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10 “Keep me posted” Alternatives You Wish You Knew Earlier

10 “Keep me posted” Alternatives You Wish You Knew Earlier

While the origins of the idiom “keep me posted” are not precisely known, the phrase has been around for a long time.

It certainly predates email, the form of communication it is now most frequently used in. 

However, its current popularity in written correspondence comes as a direct result of how much easier it is to “keep someone posted” in the modern world. Thanks to technological progress, all it takes to update someone now is to tap some keys and click a button. 

You do not have to nail a public order to a post in a town square, bring your written letter to a messenger stationed along a postal route, or even mail your written update at the local post office, as you once did. 

What this idiom is now used to mean, is simply “keep me updated about this situation” or “send me regular updates with the latest information about this situation.” 

It has become a common expression in professional emails, but it is used so often that it has begun to lose its impact. 

If you really want someone to keep you up to date, it is better to use an alternative phrase that expresses more clearly how regularly and soon you expect to be informed about any new developments. 

 

10 Alternative ways to say “keep me posted”

 

1. Keep me up to date

This alternative phrase can be used more or less interchangeably with “keep me posted.” 

However, while “keep me posted” is more vague in terms of what it expects from the person being addressed, “keep me up to date” sets a clear expectation that the person saying it be notified of any changes to a situation as they happen. 

Saying “keep me up to date” is a request to always be informed of the most recent developments of a given situation.  

 

Dear Sarah, 

I hope this email finds you well! I will be meeting with Cindy’s parents on Friday, September 27th to discuss how she is settling in at Sandycove Elementary. I would appreciate if you could keep me up to date on her progress between now and then.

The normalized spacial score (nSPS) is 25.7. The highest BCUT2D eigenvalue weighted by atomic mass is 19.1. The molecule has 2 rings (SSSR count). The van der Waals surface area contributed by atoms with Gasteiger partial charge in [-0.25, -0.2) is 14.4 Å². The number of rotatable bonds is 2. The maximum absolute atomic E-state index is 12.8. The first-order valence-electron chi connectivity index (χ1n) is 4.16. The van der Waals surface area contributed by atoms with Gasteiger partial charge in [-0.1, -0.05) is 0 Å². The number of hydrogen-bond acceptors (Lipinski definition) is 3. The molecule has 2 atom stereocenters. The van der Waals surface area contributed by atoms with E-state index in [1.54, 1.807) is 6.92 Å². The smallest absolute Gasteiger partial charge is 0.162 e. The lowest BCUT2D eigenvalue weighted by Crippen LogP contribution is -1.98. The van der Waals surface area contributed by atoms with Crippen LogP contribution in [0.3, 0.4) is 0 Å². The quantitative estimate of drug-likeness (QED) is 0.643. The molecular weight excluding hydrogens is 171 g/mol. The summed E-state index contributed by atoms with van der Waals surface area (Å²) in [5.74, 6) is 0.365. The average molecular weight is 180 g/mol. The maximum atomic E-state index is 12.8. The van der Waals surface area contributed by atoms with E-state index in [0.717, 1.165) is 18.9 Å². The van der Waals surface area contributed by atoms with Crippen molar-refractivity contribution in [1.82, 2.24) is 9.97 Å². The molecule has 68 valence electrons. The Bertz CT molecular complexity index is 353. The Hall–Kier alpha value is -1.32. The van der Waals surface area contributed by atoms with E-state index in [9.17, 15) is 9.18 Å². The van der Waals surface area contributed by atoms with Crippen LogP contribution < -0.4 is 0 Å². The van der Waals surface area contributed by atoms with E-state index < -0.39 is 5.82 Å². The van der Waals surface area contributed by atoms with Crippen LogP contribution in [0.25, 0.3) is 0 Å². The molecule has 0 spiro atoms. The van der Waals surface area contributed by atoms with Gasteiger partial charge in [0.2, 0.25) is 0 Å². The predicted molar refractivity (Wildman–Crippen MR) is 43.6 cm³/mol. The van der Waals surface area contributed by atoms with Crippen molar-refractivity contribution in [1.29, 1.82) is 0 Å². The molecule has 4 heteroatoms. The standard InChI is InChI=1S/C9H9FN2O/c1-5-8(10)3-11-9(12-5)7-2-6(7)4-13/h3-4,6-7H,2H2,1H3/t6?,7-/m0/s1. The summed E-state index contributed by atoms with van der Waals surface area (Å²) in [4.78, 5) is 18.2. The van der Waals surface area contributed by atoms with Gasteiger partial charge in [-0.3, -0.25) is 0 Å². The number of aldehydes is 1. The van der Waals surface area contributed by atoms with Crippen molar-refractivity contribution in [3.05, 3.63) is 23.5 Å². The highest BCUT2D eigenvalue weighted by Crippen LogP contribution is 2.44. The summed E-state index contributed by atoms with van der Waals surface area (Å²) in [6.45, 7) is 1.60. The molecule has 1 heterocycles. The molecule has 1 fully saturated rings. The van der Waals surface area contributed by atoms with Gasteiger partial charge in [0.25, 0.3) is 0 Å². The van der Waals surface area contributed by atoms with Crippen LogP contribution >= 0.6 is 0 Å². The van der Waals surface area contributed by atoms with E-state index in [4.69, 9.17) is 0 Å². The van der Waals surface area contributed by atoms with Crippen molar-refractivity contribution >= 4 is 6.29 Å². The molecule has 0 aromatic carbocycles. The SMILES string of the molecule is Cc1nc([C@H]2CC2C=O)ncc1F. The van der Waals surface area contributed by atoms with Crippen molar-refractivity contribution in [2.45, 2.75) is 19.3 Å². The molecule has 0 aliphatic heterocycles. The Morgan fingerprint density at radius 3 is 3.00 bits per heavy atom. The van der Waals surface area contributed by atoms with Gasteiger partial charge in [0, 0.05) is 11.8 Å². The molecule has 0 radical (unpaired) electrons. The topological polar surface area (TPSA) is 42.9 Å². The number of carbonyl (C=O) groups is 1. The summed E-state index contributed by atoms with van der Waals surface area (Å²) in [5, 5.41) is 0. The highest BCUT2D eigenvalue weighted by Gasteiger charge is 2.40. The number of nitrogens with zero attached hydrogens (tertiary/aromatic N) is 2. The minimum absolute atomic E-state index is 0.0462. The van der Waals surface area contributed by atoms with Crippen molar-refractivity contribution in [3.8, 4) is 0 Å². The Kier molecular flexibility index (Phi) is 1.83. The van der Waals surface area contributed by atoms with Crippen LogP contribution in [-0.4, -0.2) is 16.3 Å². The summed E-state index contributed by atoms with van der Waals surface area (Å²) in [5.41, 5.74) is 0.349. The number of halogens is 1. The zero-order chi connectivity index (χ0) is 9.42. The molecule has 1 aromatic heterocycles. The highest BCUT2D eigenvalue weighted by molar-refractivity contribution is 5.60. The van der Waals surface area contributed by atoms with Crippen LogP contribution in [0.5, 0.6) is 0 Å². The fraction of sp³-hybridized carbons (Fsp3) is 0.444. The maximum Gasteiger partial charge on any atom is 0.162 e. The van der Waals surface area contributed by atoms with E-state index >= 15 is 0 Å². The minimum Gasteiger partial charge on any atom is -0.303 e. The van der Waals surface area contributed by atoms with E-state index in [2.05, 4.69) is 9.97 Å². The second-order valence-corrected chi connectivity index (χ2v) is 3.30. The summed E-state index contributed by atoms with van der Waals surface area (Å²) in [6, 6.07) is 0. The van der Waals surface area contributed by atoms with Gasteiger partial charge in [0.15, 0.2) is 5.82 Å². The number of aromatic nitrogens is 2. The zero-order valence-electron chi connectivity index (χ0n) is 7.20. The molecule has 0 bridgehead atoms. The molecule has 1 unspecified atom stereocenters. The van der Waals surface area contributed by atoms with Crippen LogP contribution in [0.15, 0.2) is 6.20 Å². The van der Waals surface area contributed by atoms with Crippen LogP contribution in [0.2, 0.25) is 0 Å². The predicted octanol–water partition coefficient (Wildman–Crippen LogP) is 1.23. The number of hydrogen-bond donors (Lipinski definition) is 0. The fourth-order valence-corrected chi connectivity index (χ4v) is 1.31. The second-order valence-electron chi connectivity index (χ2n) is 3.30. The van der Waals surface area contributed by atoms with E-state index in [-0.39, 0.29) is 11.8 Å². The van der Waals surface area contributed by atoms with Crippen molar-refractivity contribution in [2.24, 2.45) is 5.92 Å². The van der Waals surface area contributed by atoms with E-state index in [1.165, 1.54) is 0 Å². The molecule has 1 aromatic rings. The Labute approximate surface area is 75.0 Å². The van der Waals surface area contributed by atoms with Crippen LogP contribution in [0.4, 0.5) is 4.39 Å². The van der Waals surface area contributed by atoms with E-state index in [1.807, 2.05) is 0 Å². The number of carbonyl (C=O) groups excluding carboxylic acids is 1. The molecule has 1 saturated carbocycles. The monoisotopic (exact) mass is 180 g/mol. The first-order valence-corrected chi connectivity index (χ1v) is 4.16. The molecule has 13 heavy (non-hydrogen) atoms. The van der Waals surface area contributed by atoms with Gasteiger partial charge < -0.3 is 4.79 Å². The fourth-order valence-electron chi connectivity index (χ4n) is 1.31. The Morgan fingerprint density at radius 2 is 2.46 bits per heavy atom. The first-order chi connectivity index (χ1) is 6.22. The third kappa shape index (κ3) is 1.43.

Thank you for your cooperation.

 

Kind regards,

Clive

 

2. Please report back to me

This alternative to “keep me posted” implies a power hierarchy. The person being asked to report back is usually under the authority of the person asking to be reported back to. 

This phrase is a great one to use for communicating with an employee or a member of a team you manage, because it can easily be made into a highly specific request and leaves little room for ambiguity.

Dear Clarissa, 

 

Thank you for confirming that you are available to attend the auction on Thursday. 

 

Please report back to me afterwards to confirm the purchase of lots #421 and #423. 

 

Looking forward to speaking with you on Thursday.

 

Kind regards, 

 

James 

 

3. Keep me informed of any developments

A request to be kept informed of any developments, much like asking to be kept up to date, is a request to be notified of changes to a given situation as they occur.

While the phrase “keep me posted” is unclear about the circumstances in which the person saying it wants to be given information, “keep me informed of any developments” is a clear request to be told as soon as anything relevant to the subject under discussion happens. 

Dear Ms. Walsh, 

 

I am Ciara’s guidance counsellor at Liberty High and am writing regarding her request for a period of absence from school for medical reasons. This has of course been approved by the principal.

 

I am sorry to hear that Ciara will be needing surgery in the coming days. Please keep me informed of any developments in her treatment, so that the school remains up to date about her condition.

 

Kind regards, 

 

Mr. Murphy 

 

4. Brief me regularly about the situation